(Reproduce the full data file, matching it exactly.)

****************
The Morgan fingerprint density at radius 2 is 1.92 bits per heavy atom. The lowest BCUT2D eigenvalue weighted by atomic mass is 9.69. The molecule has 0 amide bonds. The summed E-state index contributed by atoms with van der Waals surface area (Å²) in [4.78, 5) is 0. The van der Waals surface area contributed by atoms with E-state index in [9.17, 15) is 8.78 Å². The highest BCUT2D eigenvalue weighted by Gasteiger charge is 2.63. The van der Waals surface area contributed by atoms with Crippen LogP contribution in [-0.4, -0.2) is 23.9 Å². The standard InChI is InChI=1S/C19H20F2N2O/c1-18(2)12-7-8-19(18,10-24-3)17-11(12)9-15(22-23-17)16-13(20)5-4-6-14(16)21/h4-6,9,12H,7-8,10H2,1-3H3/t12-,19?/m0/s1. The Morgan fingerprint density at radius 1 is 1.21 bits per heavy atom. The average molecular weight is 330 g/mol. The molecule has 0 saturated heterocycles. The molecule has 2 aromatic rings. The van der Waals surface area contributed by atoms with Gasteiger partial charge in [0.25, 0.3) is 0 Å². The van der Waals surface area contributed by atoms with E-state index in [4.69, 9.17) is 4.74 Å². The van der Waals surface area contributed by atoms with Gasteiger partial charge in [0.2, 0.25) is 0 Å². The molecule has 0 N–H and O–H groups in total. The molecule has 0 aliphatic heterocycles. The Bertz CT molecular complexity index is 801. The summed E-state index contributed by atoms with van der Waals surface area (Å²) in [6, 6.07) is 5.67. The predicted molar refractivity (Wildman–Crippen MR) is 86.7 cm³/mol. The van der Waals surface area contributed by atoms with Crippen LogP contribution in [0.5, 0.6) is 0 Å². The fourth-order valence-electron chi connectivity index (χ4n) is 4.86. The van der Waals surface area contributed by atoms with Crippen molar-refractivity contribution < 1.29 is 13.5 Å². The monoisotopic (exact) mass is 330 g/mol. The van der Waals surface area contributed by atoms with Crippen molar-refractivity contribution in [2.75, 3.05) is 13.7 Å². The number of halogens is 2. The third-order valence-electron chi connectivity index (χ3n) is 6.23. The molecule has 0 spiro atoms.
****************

The Morgan fingerprint density at radius 2 is 1.92 bits per heavy atom. The lowest BCUT2D eigenvalue weighted by atomic mass is 9.69. The molecule has 0 amide bonds. The summed E-state index contributed by atoms with van der Waals surface area (Å²) in [4.78, 5) is 0. The van der Waals surface area contributed by atoms with E-state index in [9.17, 15) is 8.78 Å². The highest BCUT2D eigenvalue weighted by Gasteiger charge is 2.63. The van der Waals surface area contributed by atoms with Crippen LogP contribution in [-0.4, -0.2) is 23.9 Å². The standard InChI is InChI=1S/C19H20F2N2O/c1-18(2)12-7-8-19(18,10-24-3)17-11(12)9-15(22-23-17)16-13(20)5-4-6-14(16)21/h4-6,9,12H,7-8,10H2,1-3H3/t12-,19?/m0/s1. The Morgan fingerprint density at radius 1 is 1.21 bits per heavy atom. The average molecular weight is 330 g/mol. The molecule has 0 saturated heterocycles. The molecule has 2 aromatic rings. The van der Waals surface area contributed by atoms with Gasteiger partial charge in [0.25, 0.3) is 0 Å². The van der Waals surface area contributed by atoms with E-state index in [4.69, 9.17) is 4.74 Å². The van der Waals surface area contributed by atoms with Gasteiger partial charge in [0.2, 0.25) is 0 Å². The molecule has 0 N–H and O–H groups in total. The molecule has 0 aliphatic heterocycles. The Bertz CT molecular complexity index is 801. The summed E-state index contributed by atoms with van der Waals surface area (Å²) in [6, 6.07) is 5.67. The predicted molar refractivity (Wildman–Crippen MR) is 86.7 cm³/mol. The van der Waals surface area contributed by atoms with Crippen LogP contribution in [0.5, 0.6) is 0 Å². The fourth-order valence-electron chi connectivity index (χ4n) is 4.86. The van der Waals surface area contributed by atoms with Crippen molar-refractivity contribution < 1.29 is 13.5 Å². The monoisotopic (exact) mass is 330 g/mol. The van der Waals surface area contributed by atoms with Crippen molar-refractivity contribution in [2.75, 3.05) is 13.7 Å². The number of halogens is 2. The third-order valence-electron chi connectivity index (χ3n) is 6.23. The molecule has 0 spiro atoms.